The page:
Beer Market on Course to Shrink by 25-30% by 2014

The factory floor of the Moscow Brewing Company. Local demand, once rocketing, is facing a huge contraction. Denis Abramov

Struggling with a flat economy and escalating government regulation, Russia's beer market is on course to shrink by 25 to 30 percent from its 2008 size by the end of 2014, said Isaac Sheps, chairman the Union of Russian Brewers.

By this estimate, beer production will decrease to between 7.7 billion and 8.2 billion liters by the end of the year, down from 9 billion liters in 2012 and 8.1 billion liters in the first half of 2013, Vedomosti reported Thursday.

The market's troubles can partly be ascribed to a series of government actions aimed at combatting Russia's endemic trouble with alcoholism.

In an attempt to protect citizens from excessive alcohol consumption, advertisements for alcoholic beverages have been banned from the streets, mass media and the Internet. Street stands, formerly prime locations for beer sales, are now off-limits, and stores are only allowed to sell alcohol until 11 p.m. A hardline zero tolerance policy on drinking and driving dating from 2010 was scrapped in July.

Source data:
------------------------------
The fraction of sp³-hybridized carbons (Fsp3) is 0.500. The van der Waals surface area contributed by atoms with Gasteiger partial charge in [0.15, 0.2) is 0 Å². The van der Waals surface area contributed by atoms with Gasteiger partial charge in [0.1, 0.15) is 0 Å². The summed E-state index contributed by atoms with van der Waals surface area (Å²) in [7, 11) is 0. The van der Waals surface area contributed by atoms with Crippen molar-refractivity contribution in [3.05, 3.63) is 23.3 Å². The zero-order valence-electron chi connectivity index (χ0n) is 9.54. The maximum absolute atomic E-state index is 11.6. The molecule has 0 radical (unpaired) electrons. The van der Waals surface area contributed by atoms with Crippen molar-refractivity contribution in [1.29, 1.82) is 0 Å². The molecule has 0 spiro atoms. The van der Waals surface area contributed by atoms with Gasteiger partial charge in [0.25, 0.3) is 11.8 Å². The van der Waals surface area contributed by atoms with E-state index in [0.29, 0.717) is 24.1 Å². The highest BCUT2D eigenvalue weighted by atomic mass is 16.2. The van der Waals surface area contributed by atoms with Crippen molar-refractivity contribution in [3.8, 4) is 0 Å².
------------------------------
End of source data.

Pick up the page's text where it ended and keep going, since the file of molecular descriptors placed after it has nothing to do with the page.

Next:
Excises on beer sales have also soared, from 2.74 rubles in 2009 to 15 rubles in 2013, and are expected to rise even further.

Efes, SABMiller, and AB InBev all saw sales drop throughout Eastern Europe in the first half of 2013, with AB InBev losing 13.1 percent of its previous sales volume.

Beverage giants Carlsberg and Heineken both reported revenue decreases in the region, of 1 percent and 3.8 percent respectively, despite Carlsberg having managed to increase sales volume by 3 percent.

"It is very difficult to deal with the excises and the restrictions that have already been adopted," Efes's director of external communications said.

Spokesmen from two major brands, Heineken and Ochakovo, said their companies had decided to focus on the release and promotion of premium products, which are less susceptible to market contraction.

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